By the time Spillane took over as superintendent, then, both the school system and the business community were ready for basic change. The result: a remarkable agreement called the Boston Compact was signed. Under the Compact, the school system agreed to reform itself–to raise its students’ scores on standardized tests, to improve attendance, to lessen the dropout rate. The city’s leading businesses, in turn, agreed to hire a minimum number of Boston school graduates every year, eventually up to 1,000 a year. (That is not a particularly great feat. The Boston economy absorbs 30,000 job applicants a year.)
The fact that the Boston Public School System needed to be jump-started by such an agreement indicates the extent of the system’s decline. But if the Boston schools’ deterioration was different from that of large school systems anywhere else, it may be one of degrees. In the past three years, half a dozen national reports and maybe a score of state reports have indicted schools for not teaching children what they need to know in a computer-oriented world.
The most important of the studies–and one of the harshest in its criticism–was the report of the National Commission on Excellence in Education, which warned that America’s economic foundations were being threatened by a “rising tide of mediocrity” in the schools. Among other things, the commission reported that 13 percent of all 17-year-olds, one of every eight, were functionally illiterate.
Those finding come as no surprise to corporate personnel officers. An industry-supported research group surveyed executives of 184 companies two years ago about the quality of their employees’ education. Its startling findings were that 40 percent believed their secretaries had difficulty reading well enough to understand the general flow of correspondence that passed through the company, half said their managers and supervisors could not write a grammatically correct paragraph, and half believed their skilled and semi-skilled office workers, like bookkeepers, could not handle decimals and fractions.
If there is a ray of hope in the general gloom that has settled over education today, it is that nearly everyone seems to have awakened to the education gap, including the most important group, youngsters themselves. I went by one inner-city Boston high school on a snowy Monday last January to talk with students about education.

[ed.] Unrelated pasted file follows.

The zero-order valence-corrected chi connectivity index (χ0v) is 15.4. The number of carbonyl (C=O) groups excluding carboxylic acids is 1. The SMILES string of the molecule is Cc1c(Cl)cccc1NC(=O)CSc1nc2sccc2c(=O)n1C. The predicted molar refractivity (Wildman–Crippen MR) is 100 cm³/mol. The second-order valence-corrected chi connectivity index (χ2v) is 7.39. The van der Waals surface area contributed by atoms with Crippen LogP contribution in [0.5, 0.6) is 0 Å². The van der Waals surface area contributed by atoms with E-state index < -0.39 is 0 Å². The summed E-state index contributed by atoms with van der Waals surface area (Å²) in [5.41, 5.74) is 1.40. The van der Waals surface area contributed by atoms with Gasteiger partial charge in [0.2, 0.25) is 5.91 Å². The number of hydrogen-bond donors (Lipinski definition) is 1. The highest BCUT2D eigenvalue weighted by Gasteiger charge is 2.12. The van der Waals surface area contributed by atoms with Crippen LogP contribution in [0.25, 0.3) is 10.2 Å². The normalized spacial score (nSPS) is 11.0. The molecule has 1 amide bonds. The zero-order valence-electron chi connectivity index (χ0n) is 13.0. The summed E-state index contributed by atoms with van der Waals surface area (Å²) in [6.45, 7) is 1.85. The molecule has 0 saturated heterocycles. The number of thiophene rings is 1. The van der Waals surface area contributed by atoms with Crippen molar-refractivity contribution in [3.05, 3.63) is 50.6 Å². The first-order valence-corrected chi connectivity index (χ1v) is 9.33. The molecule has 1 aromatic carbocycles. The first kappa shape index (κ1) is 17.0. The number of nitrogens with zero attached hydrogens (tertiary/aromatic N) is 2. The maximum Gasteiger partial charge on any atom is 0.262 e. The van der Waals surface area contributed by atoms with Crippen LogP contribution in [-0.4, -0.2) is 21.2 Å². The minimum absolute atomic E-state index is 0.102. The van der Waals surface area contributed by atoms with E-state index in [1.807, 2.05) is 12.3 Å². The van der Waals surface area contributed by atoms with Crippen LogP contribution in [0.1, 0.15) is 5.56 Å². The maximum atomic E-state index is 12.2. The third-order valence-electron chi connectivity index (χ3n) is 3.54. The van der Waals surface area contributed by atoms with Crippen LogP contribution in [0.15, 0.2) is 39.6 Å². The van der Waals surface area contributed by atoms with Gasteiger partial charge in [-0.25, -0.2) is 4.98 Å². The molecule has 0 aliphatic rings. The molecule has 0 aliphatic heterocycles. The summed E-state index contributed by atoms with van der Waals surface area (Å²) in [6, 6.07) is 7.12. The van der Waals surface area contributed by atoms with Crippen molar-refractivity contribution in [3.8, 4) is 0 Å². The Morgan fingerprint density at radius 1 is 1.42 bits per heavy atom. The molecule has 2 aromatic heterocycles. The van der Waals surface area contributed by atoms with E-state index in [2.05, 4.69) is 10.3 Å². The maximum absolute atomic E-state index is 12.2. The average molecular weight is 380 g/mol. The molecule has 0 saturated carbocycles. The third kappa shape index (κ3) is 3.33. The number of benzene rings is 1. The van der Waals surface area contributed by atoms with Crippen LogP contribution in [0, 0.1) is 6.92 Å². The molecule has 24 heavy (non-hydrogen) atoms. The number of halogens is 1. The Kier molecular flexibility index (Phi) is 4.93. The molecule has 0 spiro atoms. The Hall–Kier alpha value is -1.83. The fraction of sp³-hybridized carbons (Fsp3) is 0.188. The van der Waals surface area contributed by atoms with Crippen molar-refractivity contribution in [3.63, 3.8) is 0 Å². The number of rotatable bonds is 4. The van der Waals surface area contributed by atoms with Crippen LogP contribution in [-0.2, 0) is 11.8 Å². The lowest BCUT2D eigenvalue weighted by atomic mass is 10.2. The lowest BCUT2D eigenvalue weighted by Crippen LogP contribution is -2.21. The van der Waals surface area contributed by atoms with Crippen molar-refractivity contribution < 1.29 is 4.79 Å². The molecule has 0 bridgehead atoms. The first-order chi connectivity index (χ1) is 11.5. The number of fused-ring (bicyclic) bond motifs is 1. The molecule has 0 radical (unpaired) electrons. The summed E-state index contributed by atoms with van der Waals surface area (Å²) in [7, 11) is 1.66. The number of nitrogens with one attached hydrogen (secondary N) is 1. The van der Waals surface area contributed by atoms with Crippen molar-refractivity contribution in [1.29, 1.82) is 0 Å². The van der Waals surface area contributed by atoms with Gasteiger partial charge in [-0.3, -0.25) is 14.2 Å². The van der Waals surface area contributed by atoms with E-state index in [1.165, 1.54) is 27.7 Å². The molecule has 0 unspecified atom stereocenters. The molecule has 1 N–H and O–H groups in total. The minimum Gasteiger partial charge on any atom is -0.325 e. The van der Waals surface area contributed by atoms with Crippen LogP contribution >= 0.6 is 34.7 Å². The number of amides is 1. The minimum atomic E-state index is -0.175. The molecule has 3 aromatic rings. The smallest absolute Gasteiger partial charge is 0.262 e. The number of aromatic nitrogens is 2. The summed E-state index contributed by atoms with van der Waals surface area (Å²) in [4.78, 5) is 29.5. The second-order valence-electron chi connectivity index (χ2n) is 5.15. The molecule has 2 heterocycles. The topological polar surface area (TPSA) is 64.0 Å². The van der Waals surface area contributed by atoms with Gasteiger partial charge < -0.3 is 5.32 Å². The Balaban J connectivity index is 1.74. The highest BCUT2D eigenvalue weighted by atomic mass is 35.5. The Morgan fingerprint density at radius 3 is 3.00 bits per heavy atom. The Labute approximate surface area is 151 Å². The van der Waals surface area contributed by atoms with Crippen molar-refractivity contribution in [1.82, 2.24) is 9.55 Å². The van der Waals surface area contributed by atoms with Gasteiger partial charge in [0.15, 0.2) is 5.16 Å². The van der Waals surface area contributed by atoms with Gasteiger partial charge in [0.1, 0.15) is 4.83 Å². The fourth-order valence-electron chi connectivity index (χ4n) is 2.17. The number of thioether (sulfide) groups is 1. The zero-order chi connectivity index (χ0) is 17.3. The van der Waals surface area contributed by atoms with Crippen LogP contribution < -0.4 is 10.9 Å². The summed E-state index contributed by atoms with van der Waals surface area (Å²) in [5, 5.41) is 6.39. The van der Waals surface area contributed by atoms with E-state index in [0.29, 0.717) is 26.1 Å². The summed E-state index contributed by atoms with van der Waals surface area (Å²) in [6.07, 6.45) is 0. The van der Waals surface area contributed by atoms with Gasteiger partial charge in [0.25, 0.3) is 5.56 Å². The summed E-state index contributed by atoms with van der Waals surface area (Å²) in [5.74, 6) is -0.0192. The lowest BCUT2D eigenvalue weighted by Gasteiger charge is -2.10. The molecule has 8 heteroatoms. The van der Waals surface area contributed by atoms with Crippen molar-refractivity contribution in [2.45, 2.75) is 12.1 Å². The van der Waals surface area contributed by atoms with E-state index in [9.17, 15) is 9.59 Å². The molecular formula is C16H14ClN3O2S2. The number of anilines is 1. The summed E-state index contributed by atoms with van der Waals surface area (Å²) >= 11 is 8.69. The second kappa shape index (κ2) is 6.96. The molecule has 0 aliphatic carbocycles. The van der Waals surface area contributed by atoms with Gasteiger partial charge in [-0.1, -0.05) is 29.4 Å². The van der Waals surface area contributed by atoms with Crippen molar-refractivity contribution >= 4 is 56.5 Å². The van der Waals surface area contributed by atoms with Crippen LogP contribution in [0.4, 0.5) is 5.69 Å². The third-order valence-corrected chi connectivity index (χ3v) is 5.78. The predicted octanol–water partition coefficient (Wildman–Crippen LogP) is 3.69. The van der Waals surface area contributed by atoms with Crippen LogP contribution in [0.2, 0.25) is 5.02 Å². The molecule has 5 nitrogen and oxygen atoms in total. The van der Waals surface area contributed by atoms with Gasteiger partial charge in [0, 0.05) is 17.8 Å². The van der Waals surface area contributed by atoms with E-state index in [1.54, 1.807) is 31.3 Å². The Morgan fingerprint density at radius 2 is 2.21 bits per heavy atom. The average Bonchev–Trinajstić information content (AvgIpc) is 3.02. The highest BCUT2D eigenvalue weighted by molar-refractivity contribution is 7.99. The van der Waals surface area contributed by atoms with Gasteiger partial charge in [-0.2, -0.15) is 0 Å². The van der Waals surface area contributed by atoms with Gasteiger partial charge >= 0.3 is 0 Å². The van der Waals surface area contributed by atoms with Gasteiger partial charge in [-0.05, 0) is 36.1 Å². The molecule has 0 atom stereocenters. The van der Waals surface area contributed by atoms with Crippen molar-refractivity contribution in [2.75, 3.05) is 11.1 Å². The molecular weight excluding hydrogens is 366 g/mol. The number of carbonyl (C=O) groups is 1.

Jeremiah E. Burke High School is in a tough section of North Dorchester, a few blocks south of Roxbury. The Burke, as it is called, was itself such a tough place a few years ago that when its new principal took over two years ago, he found that muggers were coming into the school from outside and robbing teachers and students. The new principal, Albert Holland, put guards at the school’s entrances to keep away the outside troublemakers, while he began ridding the school of its inside troublemakers, expelling those students who were sources of constant disruption.
The day I was there, the Burke was peaceful and orderly. Holland, 38, a handsome, soft-spoken black man, introduced me to five of his students. The students’ ambitions ran an interesting gamut, from one who planned to study business administration in college with an eye toward starting his own business one day, to another who wanted to join the Marines and learn computer programming there, to the plans of Dawn Hines, a pretty, slight l0th grader, who wanted to be an interior decorator because she had once seen a Doris Day movie about an interior decorator. Through the decades, the racial differences and the income levels, Doris Day had left an impression with a teenager in Roxbury.
One of the students, Nathaniel Mitchell, a senior, said he wanted to go to college to learn electrical engineering. A tall, gangly youth who was born in the Dominican Republic, Nathaniel said he worked part-time at a restaurant after school. When I asked him what kind of work his parents did, he seemed embarrassed and said quietly that he lived with his grandmother, who was on welfare.
I asked the five if any of them had ever considered dropping out of school. There was a chorus of “no” and “no way” from the group. Then I asked them if they knew what happened to their classmates who dropped out. Nathaniel spoke the loudest. “They’re in the street,” he said grimly. The others nodded.
©1984 Otis White
Otis White, on leave from Florida Trend magazine, completes his investigation of how computers are changing work.